14So Abraham rose early in the morning, and took bread and a skin of water, and gave it to Hagar, putting it on her shoulder, along with the child, and sent her away. And she departed, and wandered about in the wilderness of Beer-sheba. 15When the water in the skin was gone, she cast the child under one of the bushes. 16Then she went and sat down opposite him a good way off, about the distance of a bowshot; for she said, “Do not let me look on the death of the child.” And as she sat opposite him, she lifted up her voice and wept. 17And God heard the voice of the boy; and the angel of God called to Hagar from heaven, and said to her, “What troubles you, Hagar? Do not be afraid; for God has heard the voice of the boy where he is. 18Come, lift up the boy and hold him fast with your hand, for I will make a great nation of him.” 19Then God opened her eyes and she saw a well of water. She went, and filled the skin with water, and gave the boy a drink. 20God was with the boy, and he grew up; he lived in the wilderness, and became an expert with the bow. 21He lived in the wilderness of Paran; and his mother got a wife for him from the land of Egypt.

            This is the Word of the Lord. Thanks be to God.

            Children and jealousy, blessing and promise, competition and confusion, distress and . . . . God (as always) responding!

            So it seems clear – just as Abraham was chosen out of all humankind to be blessed and build up God’s plans to bless the world, so is Isaac.

            But what about Ishmael?

Isaac and Ishmael are half-brothers.

            Historically, the tension in this story – between Hagar and Sarah - has created significant and lasting tensions in the world. Jews, and later Christians, have claimed themselves to be heirs of the covenant – God’s precious, chosen people – to be blessed and to be a blessing in the world for God’s purposes. Abraham and Sarah, Isaac and Rebekah, Jacob and Rachel – these are the families that follow in the story of Genesis that continue to unfold through the Holy Scriptures, . . . to us.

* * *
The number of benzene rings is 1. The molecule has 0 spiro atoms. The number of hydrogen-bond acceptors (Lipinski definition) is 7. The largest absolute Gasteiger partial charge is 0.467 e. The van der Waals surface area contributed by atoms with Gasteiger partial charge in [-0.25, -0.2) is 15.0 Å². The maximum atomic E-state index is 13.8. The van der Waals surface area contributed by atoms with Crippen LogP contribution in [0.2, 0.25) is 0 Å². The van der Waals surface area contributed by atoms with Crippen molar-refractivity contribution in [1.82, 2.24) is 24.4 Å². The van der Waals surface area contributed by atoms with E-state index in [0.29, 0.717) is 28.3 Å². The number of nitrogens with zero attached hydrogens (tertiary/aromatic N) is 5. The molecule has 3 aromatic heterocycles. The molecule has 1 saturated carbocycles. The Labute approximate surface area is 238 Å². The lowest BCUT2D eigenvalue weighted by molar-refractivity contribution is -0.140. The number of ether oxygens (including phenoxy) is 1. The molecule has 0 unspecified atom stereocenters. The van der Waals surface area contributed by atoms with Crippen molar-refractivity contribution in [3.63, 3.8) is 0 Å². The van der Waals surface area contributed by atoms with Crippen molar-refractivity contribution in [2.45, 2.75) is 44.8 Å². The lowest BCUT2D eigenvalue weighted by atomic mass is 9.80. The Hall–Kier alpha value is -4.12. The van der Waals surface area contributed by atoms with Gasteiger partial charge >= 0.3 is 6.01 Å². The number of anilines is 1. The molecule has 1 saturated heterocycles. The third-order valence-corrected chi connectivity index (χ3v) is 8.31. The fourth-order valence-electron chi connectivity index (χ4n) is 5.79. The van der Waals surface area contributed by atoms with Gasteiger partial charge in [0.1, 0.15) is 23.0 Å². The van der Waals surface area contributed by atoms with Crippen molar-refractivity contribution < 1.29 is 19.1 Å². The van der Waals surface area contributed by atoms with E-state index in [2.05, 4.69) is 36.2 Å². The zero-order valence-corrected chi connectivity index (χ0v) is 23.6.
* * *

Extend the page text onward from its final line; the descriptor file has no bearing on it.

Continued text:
As you might know, Muslims have another interpretation of this ancient story. Ishmael, the first-born son to Abraham, is viewed as the real bearer of the blessing, the chosen one, not Isaac. Muslims accused the Jews of falsifying the biblical texts, re-writing it to make Isaac the hero, instead of Ishmael. It is thought that Islam is descended from Abraham through Ishmael. Once these faiths had each claimed themselves as heirs of the Abrahamic covenant, it looks like we are destined for continuing conflict and debate and tension.

            But perhaps we should NOT be so quick to see things so simply.  It may not be so “either/or.” Perhaps we should NOT be so certain that for Isaac to be chosen, it means Ishmael is rejected. In a recent book by one of my favorite writers, Jonathan Sacks, a prominent Jewish rabbi, he makes the point that this traditional reading – Isaac chosen, Ishmael rejected – is actually wrong. (See, J. Sacks, Not in God’s Name, p. 110) And this has misled us for so long!

            In fact, there are four different places in Genesis that say Ishmael will be BLESSED BY GOD. When Hagar was in the desert, thrown out by Sarah, before Ishmael was born, the angel told Hagar “I will so increase your descendants that they will be too numerous to count.” That is the same language that Abraham heard from God – his children would be “too numerous to count.”

In Genesis 17, God speaks to Abraham – amidst all the tension between Sarah and Hagar, and God says “As for Ishmael, . . . I have blessed him and will make him fruitful and will multiply him exceedingly,  . . . and will make him into a great nation.” This sounds so familiar too because we have heard it so often applied to Abraham and Isaac. But it is also applied to Ishmael.